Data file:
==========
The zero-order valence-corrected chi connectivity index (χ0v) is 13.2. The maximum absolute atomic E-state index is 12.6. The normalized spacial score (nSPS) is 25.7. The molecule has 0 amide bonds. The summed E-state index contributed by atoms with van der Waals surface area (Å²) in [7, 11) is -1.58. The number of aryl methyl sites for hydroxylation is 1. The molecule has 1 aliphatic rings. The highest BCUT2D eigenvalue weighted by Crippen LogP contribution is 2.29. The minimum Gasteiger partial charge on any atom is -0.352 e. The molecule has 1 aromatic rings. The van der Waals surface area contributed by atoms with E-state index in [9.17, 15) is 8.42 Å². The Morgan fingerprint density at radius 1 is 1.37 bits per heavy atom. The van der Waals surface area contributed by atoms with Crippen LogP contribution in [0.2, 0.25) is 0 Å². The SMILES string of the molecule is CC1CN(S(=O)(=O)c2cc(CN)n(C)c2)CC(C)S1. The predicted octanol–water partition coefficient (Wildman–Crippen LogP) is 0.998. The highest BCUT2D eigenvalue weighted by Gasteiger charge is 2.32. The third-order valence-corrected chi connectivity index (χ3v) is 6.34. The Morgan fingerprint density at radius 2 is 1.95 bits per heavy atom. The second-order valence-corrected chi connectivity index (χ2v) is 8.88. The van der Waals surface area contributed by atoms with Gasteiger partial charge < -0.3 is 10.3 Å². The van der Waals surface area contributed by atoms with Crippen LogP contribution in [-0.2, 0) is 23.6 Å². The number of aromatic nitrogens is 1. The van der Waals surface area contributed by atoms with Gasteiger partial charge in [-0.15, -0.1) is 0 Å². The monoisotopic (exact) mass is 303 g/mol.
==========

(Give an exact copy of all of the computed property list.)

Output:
The zero-order valence-corrected chi connectivity index (χ0v) is 13.2. The maximum absolute atomic E-state index is 12.6. The normalized spacial score (nSPS) is 25.7. The molecule has 0 amide bonds. The summed E-state index contributed by atoms with van der Waals surface area (Å²) in [7, 11) is -1.58. The number of aryl methyl sites for hydroxylation is 1. The molecule has 1 aliphatic rings. The highest BCUT2D eigenvalue weighted by Crippen LogP contribution is 2.29. The minimum Gasteiger partial charge on any atom is -0.352 e. The molecule has 1 aromatic rings. The van der Waals surface area contributed by atoms with E-state index in [9.17, 15) is 8.42 Å². The Morgan fingerprint density at radius 1 is 1.37 bits per heavy atom. The van der Waals surface area contributed by atoms with Crippen LogP contribution in [0.2, 0.25) is 0 Å². The SMILES string of the molecule is CC1CN(S(=O)(=O)c2cc(CN)n(C)c2)CC(C)S1. The predicted octanol–water partition coefficient (Wildman–Crippen LogP) is 0.998. The highest BCUT2D eigenvalue weighted by Gasteiger charge is 2.32. The third-order valence-corrected chi connectivity index (χ3v) is 6.34. The Morgan fingerprint density at radius 2 is 1.95 bits per heavy atom. The second-order valence-corrected chi connectivity index (χ2v) is 8.88. The van der Waals surface area contributed by atoms with Gasteiger partial charge < -0.3 is 10.3 Å². The van der Waals surface area contributed by atoms with Crippen LogP contribution in [-0.2, 0) is 23.6 Å². The number of aromatic nitrogens is 1. The van der Waals surface area contributed by atoms with Gasteiger partial charge in [-0.15, -0.1) is 0 Å². The monoisotopic (exact) mass is 303 g/mol.